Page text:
In a rare move, the Japanese regulator will oversee the struggling Mizuho IT system – source



A pedestrian is reflected in a sign showing the logo of Japanese group Mizuho Financial Group Inc in front of the bank’s headquarters in Tokyo, Japan on May 15, 2015. REUTERS / Yuya Shino

  • The FSA will oversee the IT system – source
  • Technical issues persisted despite the overhaul
  • Mizuho shares down 0.8%

TOKYO, Sept. 22 (Reuters) – The Japanese banking regulator will oversee the management of the Mizuho Financial Group (8411.T) system, a rare punishment following a series of technical failures by the banking group, a source told Reuters on Wednesday.

The Financial Services Agency’s decision is expected to be part of an administrative action against retail lender Mizuho Bank and its parent company, Japan’s third-largest lender in terms of assets, according to the source familiar with the matter. The source declined to be named because the decision, expected later this month, was not yet official.

A spokesperson for Mizuho declined to comment.

The FSA’s action – one of the most decisive in recent memory – will put the IT system of the retail arm of the Japanese banking giant under effective government control.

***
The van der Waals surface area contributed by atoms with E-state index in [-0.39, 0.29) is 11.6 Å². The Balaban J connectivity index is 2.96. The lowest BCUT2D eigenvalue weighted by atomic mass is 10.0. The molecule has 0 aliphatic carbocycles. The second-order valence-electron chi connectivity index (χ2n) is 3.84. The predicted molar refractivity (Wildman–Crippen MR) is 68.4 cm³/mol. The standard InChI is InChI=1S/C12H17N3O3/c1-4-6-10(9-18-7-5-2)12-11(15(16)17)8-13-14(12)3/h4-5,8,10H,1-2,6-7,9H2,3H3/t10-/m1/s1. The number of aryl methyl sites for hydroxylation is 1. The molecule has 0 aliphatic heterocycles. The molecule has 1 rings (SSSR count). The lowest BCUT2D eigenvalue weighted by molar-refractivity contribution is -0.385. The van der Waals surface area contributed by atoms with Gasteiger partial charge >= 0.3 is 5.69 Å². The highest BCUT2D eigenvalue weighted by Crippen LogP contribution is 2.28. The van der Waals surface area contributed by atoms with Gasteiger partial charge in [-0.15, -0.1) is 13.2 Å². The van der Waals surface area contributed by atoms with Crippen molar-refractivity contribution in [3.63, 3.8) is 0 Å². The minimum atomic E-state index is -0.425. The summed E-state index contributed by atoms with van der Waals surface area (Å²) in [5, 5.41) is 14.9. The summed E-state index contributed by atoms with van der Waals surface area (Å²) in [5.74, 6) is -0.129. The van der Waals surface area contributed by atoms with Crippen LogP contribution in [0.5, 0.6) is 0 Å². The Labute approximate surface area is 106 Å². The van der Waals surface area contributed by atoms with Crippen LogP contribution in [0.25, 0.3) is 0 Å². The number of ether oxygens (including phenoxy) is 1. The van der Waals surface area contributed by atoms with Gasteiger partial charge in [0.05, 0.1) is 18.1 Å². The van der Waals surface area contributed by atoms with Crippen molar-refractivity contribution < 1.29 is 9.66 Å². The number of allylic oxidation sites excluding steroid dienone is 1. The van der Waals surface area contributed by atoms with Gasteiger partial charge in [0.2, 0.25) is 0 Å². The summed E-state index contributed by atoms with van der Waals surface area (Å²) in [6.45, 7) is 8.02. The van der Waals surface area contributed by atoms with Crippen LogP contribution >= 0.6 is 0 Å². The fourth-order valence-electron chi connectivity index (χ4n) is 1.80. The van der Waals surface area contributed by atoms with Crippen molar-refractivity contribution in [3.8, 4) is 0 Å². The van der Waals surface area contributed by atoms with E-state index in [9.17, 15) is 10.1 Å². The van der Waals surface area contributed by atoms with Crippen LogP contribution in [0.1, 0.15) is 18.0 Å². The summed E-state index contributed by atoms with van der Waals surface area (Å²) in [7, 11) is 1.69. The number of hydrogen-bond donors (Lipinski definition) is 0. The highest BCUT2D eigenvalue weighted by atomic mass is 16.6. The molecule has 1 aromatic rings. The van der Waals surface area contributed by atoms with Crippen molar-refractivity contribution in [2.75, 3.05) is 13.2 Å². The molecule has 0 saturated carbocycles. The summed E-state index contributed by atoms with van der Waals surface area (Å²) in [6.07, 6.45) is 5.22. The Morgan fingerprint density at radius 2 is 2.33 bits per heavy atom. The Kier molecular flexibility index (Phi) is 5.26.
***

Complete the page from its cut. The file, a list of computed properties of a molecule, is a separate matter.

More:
It comes after a series of high-profile technical collapses this year, including widespread ATM outages, which sparked customer frustration and undermined confidence in the lender.

The technical issues are all the more notable as Mizuho spent more than $ 3.6 billion to overhaul its systems in 2019. This overhaul follows two large-scale outages in 2002 and 2011.

Japanese Chief Cabinet Secretary Katsunobu Kato declined to comment directly on reports of the action against Mizuho, ​​but said banks themselves must be responsible for creating systems to provide services. financial.

Mizuho shares fell 0.8% late in the morning, while the Nikkei average was flat.

A third-party report commissioned by the bank found that its corporate culture was to blame for its long history of technology system failures, creating an atmosphere in which managers are reluctant to voice their opinions and unable to respond well to crises. Read more

The Nikkei newspaper, which first reported the FSA’s decision, said the regulator would jointly manage the system with the bank and order system updates and maintenance to be carried out under its control.

The system’s management structure can also be revised if necessary, the Nikkei said.

The regulator will determine where management responsibility lies after clarifying the cause of Mizuho’s recent technical issues, he said.

Reporting by Yuki Nitta and David Dolan; Writing by Ritsuko Ando; Editing by Stephen Coates

Our standards: Thomson Reuters Trust Principles.


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